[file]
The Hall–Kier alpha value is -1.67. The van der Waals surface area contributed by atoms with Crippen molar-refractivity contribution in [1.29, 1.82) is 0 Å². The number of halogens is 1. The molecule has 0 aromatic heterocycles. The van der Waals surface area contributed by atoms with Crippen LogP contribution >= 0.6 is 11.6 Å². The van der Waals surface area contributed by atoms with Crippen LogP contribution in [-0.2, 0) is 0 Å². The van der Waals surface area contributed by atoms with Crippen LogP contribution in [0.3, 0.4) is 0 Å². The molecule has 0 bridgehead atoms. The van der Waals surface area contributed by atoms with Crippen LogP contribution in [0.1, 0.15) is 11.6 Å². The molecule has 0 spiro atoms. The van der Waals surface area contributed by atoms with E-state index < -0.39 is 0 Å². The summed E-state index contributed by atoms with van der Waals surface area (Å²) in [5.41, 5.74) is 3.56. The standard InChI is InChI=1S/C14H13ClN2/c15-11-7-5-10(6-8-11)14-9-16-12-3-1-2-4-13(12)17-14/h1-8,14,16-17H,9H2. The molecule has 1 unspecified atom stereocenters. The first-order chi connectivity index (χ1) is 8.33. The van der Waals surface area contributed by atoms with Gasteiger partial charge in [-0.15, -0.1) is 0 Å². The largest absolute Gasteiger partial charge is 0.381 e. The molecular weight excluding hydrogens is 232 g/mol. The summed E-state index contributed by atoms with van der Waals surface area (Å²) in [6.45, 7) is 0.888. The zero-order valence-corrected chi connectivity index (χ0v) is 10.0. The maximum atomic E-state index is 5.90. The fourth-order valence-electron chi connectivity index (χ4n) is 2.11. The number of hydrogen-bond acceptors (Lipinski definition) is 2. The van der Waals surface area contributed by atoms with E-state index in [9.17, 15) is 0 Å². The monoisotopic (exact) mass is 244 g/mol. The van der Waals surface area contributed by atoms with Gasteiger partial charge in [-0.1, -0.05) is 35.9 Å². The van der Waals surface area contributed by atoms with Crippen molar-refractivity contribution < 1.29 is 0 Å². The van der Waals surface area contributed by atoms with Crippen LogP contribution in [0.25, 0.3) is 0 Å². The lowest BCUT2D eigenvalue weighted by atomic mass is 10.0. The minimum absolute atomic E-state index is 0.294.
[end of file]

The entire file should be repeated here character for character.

The Hall–Kier alpha value is -1.67. The van der Waals surface area contributed by atoms with Crippen molar-refractivity contribution in [1.29, 1.82) is 0 Å². The number of halogens is 1. The molecule has 0 aromatic heterocycles. The van der Waals surface area contributed by atoms with Crippen LogP contribution >= 0.6 is 11.6 Å². The van der Waals surface area contributed by atoms with Crippen LogP contribution in [-0.2, 0) is 0 Å². The van der Waals surface area contributed by atoms with Crippen LogP contribution in [0.3, 0.4) is 0 Å². The molecule has 0 bridgehead atoms. The van der Waals surface area contributed by atoms with Crippen LogP contribution in [0.1, 0.15) is 11.6 Å². The molecule has 0 spiro atoms. The van der Waals surface area contributed by atoms with E-state index < -0.39 is 0 Å². The summed E-state index contributed by atoms with van der Waals surface area (Å²) in [5.41, 5.74) is 3.56. The standard InChI is InChI=1S/C14H13ClN2/c15-11-7-5-10(6-8-11)14-9-16-12-3-1-2-4-13(12)17-14/h1-8,14,16-17H,9H2. The molecule has 1 unspecified atom stereocenters. The first-order chi connectivity index (χ1) is 8.33. The van der Waals surface area contributed by atoms with Gasteiger partial charge in [-0.15, -0.1) is 0 Å². The largest absolute Gasteiger partial charge is 0.381 e. The molecular weight excluding hydrogens is 232 g/mol. The summed E-state index contributed by atoms with van der Waals surface area (Å²) in [6.45, 7) is 0.888. The zero-order valence-corrected chi connectivity index (χ0v) is 10.0. The maximum atomic E-state index is 5.90. The fourth-order valence-electron chi connectivity index (χ4n) is 2.11. The number of hydrogen-bond acceptors (Lipinski definition) is 2. The van der Waals surface area contributed by atoms with E-state index in [9.17, 15) is 0 Å². The monoisotopic (exact) mass is 244 g/mol. The van der Waals surface area contributed by atoms with Gasteiger partial charge in [-0.1, -0.05) is 35.9 Å². The van der Waals surface area contributed by atoms with Crippen molar-refractivity contribution < 1.29 is 0 Å². The van der Waals surface area contributed by atoms with Crippen LogP contribution in [0.25, 0.3) is 0 Å². The lowest BCUT2D eigenvalue weighted by atomic mass is 10.0. The minimum absolute atomic E-state index is 0.294.